And the effect of an NGDP crash when LFP is trending down 2% a decade looks a lot worse than the same crash when LFP is trending up 2% a decade.

      • BTW, your posts on housing were some of the early pieces that changed my view on that. I fully agree that we didn’t have a bubble, we just had a bust. One of the damaging things the Fed continues to do is to believe the bubble narrative, so that I suspect, if they ever allow the housing industry to breathe again, they will again be determined to kneecap the economy when they decide that home prices are too high.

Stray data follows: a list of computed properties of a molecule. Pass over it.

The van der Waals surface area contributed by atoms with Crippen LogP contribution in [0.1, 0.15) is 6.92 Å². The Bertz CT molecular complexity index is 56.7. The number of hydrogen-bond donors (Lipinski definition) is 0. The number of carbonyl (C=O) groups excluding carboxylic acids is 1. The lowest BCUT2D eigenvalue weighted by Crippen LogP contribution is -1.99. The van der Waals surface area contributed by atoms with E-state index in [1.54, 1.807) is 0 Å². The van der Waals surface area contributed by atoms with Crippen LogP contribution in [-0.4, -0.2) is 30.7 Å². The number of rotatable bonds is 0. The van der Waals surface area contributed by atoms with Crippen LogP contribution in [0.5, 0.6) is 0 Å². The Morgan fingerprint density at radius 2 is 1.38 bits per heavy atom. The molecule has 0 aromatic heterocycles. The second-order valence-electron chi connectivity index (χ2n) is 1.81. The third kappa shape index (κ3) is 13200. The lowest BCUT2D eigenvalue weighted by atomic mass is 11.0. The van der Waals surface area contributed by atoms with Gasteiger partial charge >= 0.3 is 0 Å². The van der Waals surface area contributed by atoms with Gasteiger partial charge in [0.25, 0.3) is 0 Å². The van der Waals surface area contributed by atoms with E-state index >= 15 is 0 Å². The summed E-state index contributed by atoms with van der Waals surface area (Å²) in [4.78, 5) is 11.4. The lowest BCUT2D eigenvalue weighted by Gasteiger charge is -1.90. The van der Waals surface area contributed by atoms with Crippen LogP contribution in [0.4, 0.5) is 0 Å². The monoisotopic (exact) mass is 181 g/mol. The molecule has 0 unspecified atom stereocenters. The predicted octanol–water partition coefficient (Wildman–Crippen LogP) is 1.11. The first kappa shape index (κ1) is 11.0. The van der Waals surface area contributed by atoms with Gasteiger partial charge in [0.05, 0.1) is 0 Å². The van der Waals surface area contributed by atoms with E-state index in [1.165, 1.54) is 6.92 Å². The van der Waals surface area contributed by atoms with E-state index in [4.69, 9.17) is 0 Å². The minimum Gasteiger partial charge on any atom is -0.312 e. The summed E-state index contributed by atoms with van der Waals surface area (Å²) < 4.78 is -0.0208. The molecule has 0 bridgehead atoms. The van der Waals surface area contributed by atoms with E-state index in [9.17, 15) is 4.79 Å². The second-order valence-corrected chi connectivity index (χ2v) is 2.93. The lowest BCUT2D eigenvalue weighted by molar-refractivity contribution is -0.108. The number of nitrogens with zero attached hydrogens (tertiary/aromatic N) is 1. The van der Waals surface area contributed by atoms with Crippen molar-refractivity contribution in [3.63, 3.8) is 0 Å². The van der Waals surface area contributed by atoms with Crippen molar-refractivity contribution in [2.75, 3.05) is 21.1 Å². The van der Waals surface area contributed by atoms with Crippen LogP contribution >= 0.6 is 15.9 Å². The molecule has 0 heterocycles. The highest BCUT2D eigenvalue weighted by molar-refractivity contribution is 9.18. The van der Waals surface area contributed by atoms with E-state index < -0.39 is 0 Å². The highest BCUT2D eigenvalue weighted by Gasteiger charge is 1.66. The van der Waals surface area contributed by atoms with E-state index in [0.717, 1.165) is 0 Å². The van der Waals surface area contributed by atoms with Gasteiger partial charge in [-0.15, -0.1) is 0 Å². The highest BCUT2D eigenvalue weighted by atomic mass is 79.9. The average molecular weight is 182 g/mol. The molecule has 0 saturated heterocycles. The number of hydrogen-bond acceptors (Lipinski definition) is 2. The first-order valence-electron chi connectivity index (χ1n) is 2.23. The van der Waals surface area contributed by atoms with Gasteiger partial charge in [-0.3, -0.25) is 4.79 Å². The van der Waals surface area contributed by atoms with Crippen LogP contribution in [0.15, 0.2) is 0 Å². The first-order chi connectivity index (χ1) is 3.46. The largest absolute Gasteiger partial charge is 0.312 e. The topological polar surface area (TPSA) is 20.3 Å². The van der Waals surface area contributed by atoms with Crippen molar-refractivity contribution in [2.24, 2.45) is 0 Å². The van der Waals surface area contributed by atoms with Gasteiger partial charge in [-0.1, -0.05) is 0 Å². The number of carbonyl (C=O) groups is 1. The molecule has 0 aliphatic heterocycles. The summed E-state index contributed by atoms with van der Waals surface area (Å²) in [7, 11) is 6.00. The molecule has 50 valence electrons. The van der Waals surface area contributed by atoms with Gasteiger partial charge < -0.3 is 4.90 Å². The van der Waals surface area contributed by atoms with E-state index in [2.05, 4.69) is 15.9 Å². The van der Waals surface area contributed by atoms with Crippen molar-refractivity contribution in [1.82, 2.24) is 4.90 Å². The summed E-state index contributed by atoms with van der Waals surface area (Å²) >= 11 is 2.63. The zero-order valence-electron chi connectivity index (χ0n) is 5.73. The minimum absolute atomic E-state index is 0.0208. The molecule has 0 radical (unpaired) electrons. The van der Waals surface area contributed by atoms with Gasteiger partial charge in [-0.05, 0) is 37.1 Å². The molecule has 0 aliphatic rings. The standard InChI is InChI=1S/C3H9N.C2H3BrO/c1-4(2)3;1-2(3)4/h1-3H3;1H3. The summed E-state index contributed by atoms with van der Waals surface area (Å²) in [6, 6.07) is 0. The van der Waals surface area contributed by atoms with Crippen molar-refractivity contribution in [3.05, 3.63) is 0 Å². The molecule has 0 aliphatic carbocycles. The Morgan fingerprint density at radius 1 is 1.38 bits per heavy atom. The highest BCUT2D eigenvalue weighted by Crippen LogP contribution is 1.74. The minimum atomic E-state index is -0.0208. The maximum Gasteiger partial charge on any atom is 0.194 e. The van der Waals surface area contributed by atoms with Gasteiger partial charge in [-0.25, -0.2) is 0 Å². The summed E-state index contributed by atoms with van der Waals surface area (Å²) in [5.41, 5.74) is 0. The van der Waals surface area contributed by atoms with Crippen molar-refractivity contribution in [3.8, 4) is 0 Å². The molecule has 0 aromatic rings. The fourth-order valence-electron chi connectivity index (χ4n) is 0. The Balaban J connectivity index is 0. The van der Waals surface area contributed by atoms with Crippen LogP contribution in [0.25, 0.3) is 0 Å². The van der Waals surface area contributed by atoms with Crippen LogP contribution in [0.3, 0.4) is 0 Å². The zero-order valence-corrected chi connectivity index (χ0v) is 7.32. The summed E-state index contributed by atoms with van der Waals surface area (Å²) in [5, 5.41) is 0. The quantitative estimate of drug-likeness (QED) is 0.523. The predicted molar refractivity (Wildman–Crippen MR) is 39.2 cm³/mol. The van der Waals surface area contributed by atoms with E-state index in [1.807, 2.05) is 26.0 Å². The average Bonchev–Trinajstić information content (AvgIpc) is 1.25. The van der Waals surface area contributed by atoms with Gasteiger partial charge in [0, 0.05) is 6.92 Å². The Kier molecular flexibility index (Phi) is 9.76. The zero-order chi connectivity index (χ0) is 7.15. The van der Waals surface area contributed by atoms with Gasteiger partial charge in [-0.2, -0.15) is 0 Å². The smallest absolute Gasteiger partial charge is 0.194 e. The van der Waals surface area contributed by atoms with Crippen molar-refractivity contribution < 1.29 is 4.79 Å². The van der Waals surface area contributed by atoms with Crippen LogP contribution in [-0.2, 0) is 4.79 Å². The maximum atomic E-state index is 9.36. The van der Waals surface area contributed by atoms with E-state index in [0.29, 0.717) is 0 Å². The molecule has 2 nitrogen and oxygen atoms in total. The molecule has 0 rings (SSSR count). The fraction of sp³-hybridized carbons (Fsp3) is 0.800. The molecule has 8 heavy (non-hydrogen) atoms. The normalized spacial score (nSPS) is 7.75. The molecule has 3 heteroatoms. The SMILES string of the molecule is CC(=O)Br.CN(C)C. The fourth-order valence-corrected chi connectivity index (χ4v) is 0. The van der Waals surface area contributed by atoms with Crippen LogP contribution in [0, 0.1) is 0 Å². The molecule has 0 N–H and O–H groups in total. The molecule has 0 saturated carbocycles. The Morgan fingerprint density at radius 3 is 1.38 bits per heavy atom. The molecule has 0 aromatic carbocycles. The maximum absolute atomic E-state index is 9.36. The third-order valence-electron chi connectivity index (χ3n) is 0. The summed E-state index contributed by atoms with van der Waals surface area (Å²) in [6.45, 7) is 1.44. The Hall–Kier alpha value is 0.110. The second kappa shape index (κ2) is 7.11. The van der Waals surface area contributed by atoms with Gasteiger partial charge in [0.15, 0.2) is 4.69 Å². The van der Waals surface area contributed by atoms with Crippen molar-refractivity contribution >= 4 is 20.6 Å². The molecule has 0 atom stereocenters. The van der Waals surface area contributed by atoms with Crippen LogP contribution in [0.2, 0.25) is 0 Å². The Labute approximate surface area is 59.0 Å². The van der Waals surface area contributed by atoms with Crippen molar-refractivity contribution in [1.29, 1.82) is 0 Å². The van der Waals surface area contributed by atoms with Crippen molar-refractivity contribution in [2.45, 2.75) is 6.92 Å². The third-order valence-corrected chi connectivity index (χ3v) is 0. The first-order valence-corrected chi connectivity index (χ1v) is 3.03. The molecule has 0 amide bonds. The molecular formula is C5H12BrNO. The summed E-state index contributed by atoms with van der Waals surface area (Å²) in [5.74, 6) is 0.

Building on my POV on the topic based on posts like the one you link to above, I have noticed that current core inflation is well below 1% if you remove shelter inflation. Shelter inflation is high because the Fed has created a supply shortage in housing. So, even now, the concentration on inflation is confusing monetary policy.